Tokyo Ga

The Psychology of a Metropolis

Andreas Seibert lived in Tokyo for 16 years. During this time he intensely observed the life and the people in the Japanese metropolis. A feeling didn't leave him: people in Tokyo are sad. Seibert's picture essay "Tokyo Ga" reflects this atmosphere.

Countless pictures of Tokyo already exist, and countlessly more are being taken every day. But which of these images give an adequate picture of this metropolis? What kind of images can convey the atmosphere and the people who inhabit it?

Of all the cities in the world Tokyo has maybe the highest concentration of sad people. This observation (to understand the reasons for this and to decide if this observation is right or wrong would be worth a social-psychological study) served the artist as a working hypothesis for his photographic work entitled "Tokyo Ga".

How to photographically capture sadness, loneliness? How to photograph a mood that seems to exist only subliminally? Sadness has no facticity, knows no places such as joy at a party. One has to feel sadness or melancholy in order to see them.

Between 2009 and 2013 Seibert made countless photographic rambles through Tokyo. He wanted to know how the atmosphere he was interested in would look like.

Andreas Seibert's picture essay "Tokyo Ga" - the title simply means "Images of Tokyo", a title Wim Wenders used for his movie about Tokyo and the Japanese filmmaker Yasujiro Ozu - is composed of slow, quiet photographs which do not immediately reveal themselves to the viewer.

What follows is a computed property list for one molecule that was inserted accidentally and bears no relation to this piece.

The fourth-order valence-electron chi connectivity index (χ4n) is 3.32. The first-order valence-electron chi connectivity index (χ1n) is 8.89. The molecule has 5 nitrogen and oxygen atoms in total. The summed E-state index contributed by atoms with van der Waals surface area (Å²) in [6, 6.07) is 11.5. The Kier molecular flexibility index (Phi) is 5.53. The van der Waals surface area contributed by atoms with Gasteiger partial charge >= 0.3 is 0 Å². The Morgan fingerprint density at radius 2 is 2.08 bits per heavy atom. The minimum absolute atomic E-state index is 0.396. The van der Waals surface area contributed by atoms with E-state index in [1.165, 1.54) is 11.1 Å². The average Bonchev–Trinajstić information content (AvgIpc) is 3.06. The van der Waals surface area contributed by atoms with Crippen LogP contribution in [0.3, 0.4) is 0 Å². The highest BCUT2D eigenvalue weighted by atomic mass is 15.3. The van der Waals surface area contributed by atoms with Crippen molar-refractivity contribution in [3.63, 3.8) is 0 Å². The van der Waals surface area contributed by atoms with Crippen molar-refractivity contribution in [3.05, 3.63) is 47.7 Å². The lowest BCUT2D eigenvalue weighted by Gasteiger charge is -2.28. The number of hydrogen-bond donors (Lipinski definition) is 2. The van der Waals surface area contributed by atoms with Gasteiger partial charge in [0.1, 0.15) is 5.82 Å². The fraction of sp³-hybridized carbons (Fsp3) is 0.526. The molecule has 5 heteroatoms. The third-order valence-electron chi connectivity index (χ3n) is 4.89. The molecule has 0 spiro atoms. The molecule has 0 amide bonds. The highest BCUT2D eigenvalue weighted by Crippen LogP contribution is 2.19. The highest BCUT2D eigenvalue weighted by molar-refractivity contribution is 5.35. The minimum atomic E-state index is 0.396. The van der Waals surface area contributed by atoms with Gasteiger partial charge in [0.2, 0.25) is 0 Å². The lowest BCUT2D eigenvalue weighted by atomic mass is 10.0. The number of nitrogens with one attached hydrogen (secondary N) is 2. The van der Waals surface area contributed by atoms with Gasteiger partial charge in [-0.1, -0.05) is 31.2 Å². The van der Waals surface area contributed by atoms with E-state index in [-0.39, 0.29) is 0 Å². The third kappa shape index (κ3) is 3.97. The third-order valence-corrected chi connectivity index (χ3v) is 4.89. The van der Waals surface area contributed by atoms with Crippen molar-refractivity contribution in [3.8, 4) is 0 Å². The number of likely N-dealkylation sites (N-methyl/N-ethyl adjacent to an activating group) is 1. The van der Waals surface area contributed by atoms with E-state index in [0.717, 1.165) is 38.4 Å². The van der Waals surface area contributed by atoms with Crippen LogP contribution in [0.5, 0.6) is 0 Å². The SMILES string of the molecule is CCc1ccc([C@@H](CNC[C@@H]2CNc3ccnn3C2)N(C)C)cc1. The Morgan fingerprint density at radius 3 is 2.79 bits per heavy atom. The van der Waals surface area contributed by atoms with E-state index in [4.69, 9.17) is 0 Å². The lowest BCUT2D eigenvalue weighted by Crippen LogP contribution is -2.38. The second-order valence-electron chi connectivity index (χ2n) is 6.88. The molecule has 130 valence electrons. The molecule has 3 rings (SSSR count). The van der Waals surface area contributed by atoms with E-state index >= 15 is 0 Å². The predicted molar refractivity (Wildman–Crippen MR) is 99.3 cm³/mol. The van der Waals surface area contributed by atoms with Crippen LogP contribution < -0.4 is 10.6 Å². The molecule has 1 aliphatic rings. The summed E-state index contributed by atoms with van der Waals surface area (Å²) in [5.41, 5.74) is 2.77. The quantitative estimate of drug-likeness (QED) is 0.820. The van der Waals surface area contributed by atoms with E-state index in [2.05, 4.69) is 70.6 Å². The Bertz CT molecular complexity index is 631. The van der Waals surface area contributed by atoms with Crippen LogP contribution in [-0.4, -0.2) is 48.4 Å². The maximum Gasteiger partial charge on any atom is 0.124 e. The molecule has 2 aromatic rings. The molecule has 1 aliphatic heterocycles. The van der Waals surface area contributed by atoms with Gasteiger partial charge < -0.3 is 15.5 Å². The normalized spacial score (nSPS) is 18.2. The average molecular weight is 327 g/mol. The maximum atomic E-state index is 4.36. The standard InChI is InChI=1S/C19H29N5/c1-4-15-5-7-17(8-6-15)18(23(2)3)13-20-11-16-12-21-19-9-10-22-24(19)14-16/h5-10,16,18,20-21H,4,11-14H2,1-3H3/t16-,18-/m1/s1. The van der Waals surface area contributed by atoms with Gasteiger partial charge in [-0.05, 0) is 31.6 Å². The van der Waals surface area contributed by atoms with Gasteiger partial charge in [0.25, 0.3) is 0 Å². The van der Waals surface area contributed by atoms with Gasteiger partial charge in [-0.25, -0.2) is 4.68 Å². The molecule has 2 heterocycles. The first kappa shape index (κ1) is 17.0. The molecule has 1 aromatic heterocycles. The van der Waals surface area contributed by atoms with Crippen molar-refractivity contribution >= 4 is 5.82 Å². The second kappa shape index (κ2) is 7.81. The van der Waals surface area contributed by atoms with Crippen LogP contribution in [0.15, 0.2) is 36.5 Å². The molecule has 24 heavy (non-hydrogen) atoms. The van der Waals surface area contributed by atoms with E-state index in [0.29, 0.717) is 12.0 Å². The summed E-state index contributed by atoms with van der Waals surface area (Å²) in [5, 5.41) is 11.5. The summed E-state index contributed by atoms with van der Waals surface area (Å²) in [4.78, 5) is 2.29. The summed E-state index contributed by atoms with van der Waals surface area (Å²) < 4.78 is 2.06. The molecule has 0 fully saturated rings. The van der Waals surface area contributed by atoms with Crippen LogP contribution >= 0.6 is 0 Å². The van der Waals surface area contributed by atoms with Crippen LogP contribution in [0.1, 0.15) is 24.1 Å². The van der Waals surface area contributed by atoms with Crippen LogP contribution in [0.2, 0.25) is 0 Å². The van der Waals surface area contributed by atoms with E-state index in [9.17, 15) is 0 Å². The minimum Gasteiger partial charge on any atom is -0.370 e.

The artist deliberately chose color photography for this picture essay because many nuances, such as a red, frayed carpet in a brothel would be lost in black and white photography.

The red carpet on the stairs, a lonely, small bowl with salt - in Japan, salt is ritually used for inner cleansing - and a man cleaning the carpet turning his back towards the camera. This is enough to feel the atmosphere the artist is interested in.

Often small details start to talk. Such as a flowerpot, which stands lonely in front of a wall. The sun shines bright, shadows of a crippled tree can be seen. A window is hidden behind futons exposed to the sun. One might almost think of a place of rest, nothing happens, nothing dramatic is to see. But people are absent, they probably would have rapidly gone inside, would they have noticed that their insignificant, unimportant house is photographed. The sadness radiates more and more from the lonely flowerpot over the whole, almost geometrically composed image. Because the flowerpot tells of the almost touching effort of the residents to create some kind of homeliness.

Andreas Seibert works with an aesthetic that might be described as an aesthetic of the banal. This aesthetic covers - in almost Japanese style - the seemingly insignificant, the unobtrusive, the meaningless. It is not the big moment the artist is interested in, but the little and silent one, the non-action and even the standstill.

Seibert often uses an indirect view. The places - even a railway station - can not exactly be situated, they are non-places as mentioned by the French anthropologist Marc Augé. Often the artist's view is through windows and the subject therefore can't be clearly seen but only guessed. Andreas Seibert's photography refuses clear statements and denies an open narrative. In a convincing dialectic movement distance becomes nearness.

(Based on the text "Die Psychologie einer Metropole. Tokio - die Stadt der traurigen Menschen" by Konrad Tobler.)